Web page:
Tuesday we had put the matter behind us. A bus arrived on time to transport her to school. The driver was new. The usual driver absence perhaps disciplinary from the previous day. Wednesday the same. Whatever, they were getting my daughter to school on time and in one piece that's the extent of my concern. Thursday we learned that the usual driver had in fact suffered a heart attack and passed away! On hearing that news I gulped, feeling an immediate sense of guilt. Surely Karma is hunting me down at this very minute to dispense some much justified retribution.

Why is there gratitude in this moment? Where can it be? We jumped to conclusions and rants; there is no dignity in that. A man died; that is nothing to celebrate or give thanks for. Karma is hot on our heels, I'm certainly not looking forward to that.

The gratitude moment is found in my daughter's facebook status from last night "RIP Chris :) you were a nice bus driver <3".  I am grateful that she knew his name. That the person who drives her bus or serves her fries or handles her returns are more than cogs to her. That, as Chris's passing so clearly demonstrates; the people who facilitate our day to day life are people, with lives and families and love and sorrows and names.

Tomorrow, when a young lady or man serves me coffee of rings through my groceries, I am going to remember to take note of their name tag and thank her or him by name.

Thursday, October 21, 2010

Sibling Rivalry Expressed Over Lunch

Mom: "why didn't you eat the sandwich I packed you?"

KJ:  "It looked like it was cat food"

Mom: " do you really think that I would have made you a cat food sandwich?"

KJ: "No, but sometimes you mix my lunch up with Lula's or E-man's."

Mom: "Do you think I'd make one of them a cat food sandwich?"

You have to be grateful for rare moments that prove teenagers are not necessarily smarter than their parents!

Monday, October 18, 2010

I'm Not the Only One

Veruca Salt was the fabulous name of the pain in the arse brat in Charlie and the Chocolate Factory. I've always been thrilled with the name, it sounded foreign and clever. for some strange reason it fit her personality perfectly, although I've never understood why. It has been said of my husband and myself that we know a whole lot of useless information. Perhaps it's Michael's passion for crosswords or my love of reading but it's true. I am continually amazed and intrigued with useless facts and some days in the middle of an ordinary normal conversation about pickles and kitchen cupboards you learn the darnedest things.  'Veruca' by definition is a wart. A fact that I would not have otherwise know had it not been for Michael's pedorthic pursuits. Now, how clever of  Roald Dahl to put two and Veruca together! He must have been a purveyor of useless facts too.

Tonight I'm grateful that we didn't name our first born daughter "Veruca"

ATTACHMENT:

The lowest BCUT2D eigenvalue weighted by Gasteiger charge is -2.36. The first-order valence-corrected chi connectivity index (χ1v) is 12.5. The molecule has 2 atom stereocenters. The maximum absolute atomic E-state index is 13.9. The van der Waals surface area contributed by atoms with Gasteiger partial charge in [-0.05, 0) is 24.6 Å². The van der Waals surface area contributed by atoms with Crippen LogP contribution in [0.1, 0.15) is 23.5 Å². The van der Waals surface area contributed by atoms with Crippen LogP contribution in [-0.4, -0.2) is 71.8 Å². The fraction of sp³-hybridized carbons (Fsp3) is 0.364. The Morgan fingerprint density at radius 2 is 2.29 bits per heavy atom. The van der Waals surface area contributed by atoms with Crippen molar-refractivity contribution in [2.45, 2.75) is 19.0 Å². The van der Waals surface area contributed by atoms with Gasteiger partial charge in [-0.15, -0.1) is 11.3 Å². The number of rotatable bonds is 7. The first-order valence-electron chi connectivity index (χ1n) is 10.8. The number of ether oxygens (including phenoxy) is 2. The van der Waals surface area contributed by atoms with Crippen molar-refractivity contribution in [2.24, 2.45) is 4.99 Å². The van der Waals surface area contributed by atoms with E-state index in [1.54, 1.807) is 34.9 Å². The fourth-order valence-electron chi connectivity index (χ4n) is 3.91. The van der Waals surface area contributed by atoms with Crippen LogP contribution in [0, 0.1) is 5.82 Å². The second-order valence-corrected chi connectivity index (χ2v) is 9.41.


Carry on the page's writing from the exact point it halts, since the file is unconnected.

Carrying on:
It Can't be That Simple...or...You Can't be That Dense (depends whose shoes you're in)

Few things are as simple or rewarding as a cardboard box. Our kids, on more than one special occasion have opted for the box over it it contents. E-man selects boxes for packing groceries with future intentions in mind; a box much too large for a bag of apples is a perfect size for constructing a r/c car jump. KJ collects shoe boxes and stuffs them with odds and sods. Boxes are fabulous! and like many fabulous mundane items they are often tossed about and overlooked, under appreciated

Our family gratitude, especially that of our cat, goes to a simple nondiscript cardboard box today. Zipper our cat is old. 18 actually which in human years is like 79. He's feeling his age and our home has turned into a feline nursing facility. We've moved his litter to the main floor (stairs are rough) we fill his water dish 12 times a day (he's fussy for fresh) We comfort him in the middle of the night when he is confused. Continually we frighten the Beejeebers out of him because he doesn't hear us coming. He dines on the finest feline foods and pumpkin to help his digestion. There is little we don't do for him in his ailing age. So much so that we opt to sit on the floor in the living room if it means displacing him from his favorite chair. What can I say, he's been through a lot. He listens to our tears, guards the kids, comforts us when we are ill. We love him.

The last few months have been very disconcerning. Michael and I have stopped counting his lives. We've placed rotating bets on his expiry date and survey for chest movement before approaching. More than once we have braced each other and the children to loose him. Recently he stopped eating, he was more lathargic than normal and was loosing weight at a rate I only dream about.  Our thoughts again turned towards the "big" cardboard box. (gulp)